4. The Toth/Mlinar Evangelistic Effort. I find no essential disagreement between us.
Unfortunately, some rabid anti-OCA partisans are using your words to dismiss the legitimacy of the Metropolia because of this very successful mission. I can’t for the life of me understand what is so repulsive about Eastern-Rite Carpatho-Russians and Ukrainians being brought into the Orthodox faith. Am I being harsh? Let me quote your final words on this subject: “I then followed up by noting that the Eastern Catholics were the main targets of early Russian evangelization. This is just the way things were.” My response at this point is an incredulous “and?” What exactly is your point Father? Is there something about Eastern Rite Catholics that places them beyond the pale of Orthodox evangelism, especially when many of their ancestors had been beguiled into joining the Roman church under false pretenses? How else am I to interpret that your assessment that “this is the way things were” in anything but a negative light?
Moreover, your point that there was only “one church in the lower 48” during the time of this mission is neither here nor there. It is in fact disingenuous on several fronts: for one thing, there were not 48 states in the continental United States at this time (just 36); for another, this rather conveniently overlooks the reality of the scores of parishes and missions in Alaska. It also overlooks the fact that Alaska had been a territory of the United States since 1867, well before the onset of the Toth/Mlinar mission. And by this I mean a legitimate territory, not one under martial law and whose citizens had been disenfranchised by the federal government. (Let us however concede the fact that there was “only one church in the lower 48.” So what? There was only one church in Antioch at the time of St Ignatius. Did the bishop of Alexandria set up a rival church in that city?)
As to the “Russophilia” of St Alexis Toth, your point seems to be that even if there had been an established Greek exarchate, or a Serbian one, he would still have sought out a Russian bishop for his blessing. Isn’t it rather convenient (or should I say providential?) that he did not have to make this choice? Again, the correlation of facts in favor of the permanency of the Russian Mission are multiplying, not only by direct observation of the reality on the ground, but by the activities of those who were concerned about Orthodoxy on this continent. This can be proven by the fact that Toth only had to go to San Francisco to receive his blessing rather than to St Petersburg (where he would have had to go had the bishop in San Francisco not been a bishop of the Russian Orthodox Church). As to Toth’s “Russophilia,” I would prefer to use Occam’s Razor and dispense with superfluous entities. As in the case of St Raphael, if one were to look at the details of St Alexis’ life, we would see that he asked for the blessing of the nearest Orthodox bishop. Indeed given the paucity of parishes in the lower 48 (one), then a better case could be made that because of his Russophilia, he should have gone to St Petersburg, where he could have received much more material support (and perhaps a bishop’s mitre as well). The fact that he did not leads me to conclude that in spite of his personal feelings, he was first a priest and one who was desirous of following the correct protocols.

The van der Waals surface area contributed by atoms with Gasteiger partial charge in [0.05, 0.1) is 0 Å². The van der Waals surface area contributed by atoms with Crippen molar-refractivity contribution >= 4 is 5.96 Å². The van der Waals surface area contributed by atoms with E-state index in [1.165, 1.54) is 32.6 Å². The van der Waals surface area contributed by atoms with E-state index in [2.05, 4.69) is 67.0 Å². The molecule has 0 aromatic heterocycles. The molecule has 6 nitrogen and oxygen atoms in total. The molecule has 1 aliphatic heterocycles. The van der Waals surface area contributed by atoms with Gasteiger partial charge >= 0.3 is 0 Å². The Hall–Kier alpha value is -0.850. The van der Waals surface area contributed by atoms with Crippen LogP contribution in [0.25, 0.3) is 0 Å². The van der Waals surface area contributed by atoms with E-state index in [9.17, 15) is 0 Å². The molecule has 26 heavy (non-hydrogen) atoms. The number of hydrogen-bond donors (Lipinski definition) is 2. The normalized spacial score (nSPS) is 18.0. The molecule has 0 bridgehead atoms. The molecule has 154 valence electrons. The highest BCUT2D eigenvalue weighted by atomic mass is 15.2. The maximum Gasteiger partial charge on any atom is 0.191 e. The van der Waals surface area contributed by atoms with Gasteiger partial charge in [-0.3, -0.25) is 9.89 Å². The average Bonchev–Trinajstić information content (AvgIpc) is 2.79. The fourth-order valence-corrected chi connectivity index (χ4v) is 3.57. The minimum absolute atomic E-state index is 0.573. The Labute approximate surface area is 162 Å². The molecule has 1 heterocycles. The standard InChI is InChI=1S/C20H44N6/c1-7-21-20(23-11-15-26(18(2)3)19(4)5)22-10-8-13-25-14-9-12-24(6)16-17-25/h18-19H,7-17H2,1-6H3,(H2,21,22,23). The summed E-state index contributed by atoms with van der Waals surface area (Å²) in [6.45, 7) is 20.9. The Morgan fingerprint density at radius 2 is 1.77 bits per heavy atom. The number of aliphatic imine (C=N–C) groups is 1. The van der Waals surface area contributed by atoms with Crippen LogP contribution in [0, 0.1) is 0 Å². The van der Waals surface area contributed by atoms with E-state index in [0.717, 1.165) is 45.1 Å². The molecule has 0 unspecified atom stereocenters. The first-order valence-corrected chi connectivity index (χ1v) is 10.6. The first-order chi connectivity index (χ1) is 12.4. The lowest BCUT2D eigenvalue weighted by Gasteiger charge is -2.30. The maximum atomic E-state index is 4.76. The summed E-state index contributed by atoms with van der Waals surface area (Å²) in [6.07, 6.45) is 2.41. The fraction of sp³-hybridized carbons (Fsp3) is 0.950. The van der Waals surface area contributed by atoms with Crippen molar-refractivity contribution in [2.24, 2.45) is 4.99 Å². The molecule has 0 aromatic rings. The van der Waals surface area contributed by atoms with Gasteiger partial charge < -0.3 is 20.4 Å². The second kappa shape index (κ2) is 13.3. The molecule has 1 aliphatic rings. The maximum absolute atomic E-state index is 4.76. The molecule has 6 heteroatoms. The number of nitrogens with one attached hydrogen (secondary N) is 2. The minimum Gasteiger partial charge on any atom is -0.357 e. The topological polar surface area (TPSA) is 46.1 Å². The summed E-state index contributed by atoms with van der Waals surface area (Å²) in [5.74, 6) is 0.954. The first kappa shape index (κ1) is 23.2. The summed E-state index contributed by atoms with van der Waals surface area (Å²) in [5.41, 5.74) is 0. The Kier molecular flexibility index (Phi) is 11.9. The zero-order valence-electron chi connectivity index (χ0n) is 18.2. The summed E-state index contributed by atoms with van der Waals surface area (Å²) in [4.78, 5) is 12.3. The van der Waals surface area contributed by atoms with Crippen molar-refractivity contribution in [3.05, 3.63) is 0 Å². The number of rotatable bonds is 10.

5. English translations. Again, I find no essential disagreement. In fact I agree that perhaps we have been too tardy in implementing the vernacular in our liturgies. All of us are guilty in this regard, some more so than others. I still stand by my assertion that in comparison to the other jurisdictions, the Metropolia and its successor were far less tardy in this regard.
6. Evangelism. I did not denigrate the conversion of Raphael Morgan by the Greek jurisdiction. Indeed, I value it and commend us for it. My point however remains: it was not the result of a decided or robust evangelistic effort. To maintain such a claim, you carefully conflate certain facts, hoping to present a picture that coheres to evangelism as properly understood. Let me quote you in full: “My point was only that Morgan was commissioned specifically to reach out to those of African descent and that this was one example of non-Russians being open to others and considering their presence as missionary. He was not the only one. The Greeks were receiving priests through Athens and Constantinople and the priests themselves were calling their work ‘missionary.’” These statements require more reflection:
a. “Morgan was commissioned specifically to reach out to those of African descent…” Let’s consider this and compare it to other missionary efforts: was he instructed to serve the liturgies in English? If so, had the Church of Greece or the Ecumenical Patriarchate undertaken translations to this effect? Would they have at least pointed him in the direction of Isabel Hapgood’s fine work? Was he given money to travel and preach the Gospel to African-Americans? Did he receive a stipend? Were advertisements placed in the various black-owned newspapers informing the local black communities that he was going to be visiting them? These are not rhetorical questions and I don’t know the answers. Unless they can be answered definitively and in the affirmative, then I am at a loss to see how Morgan and his sponsors were engaging in “evangelism.”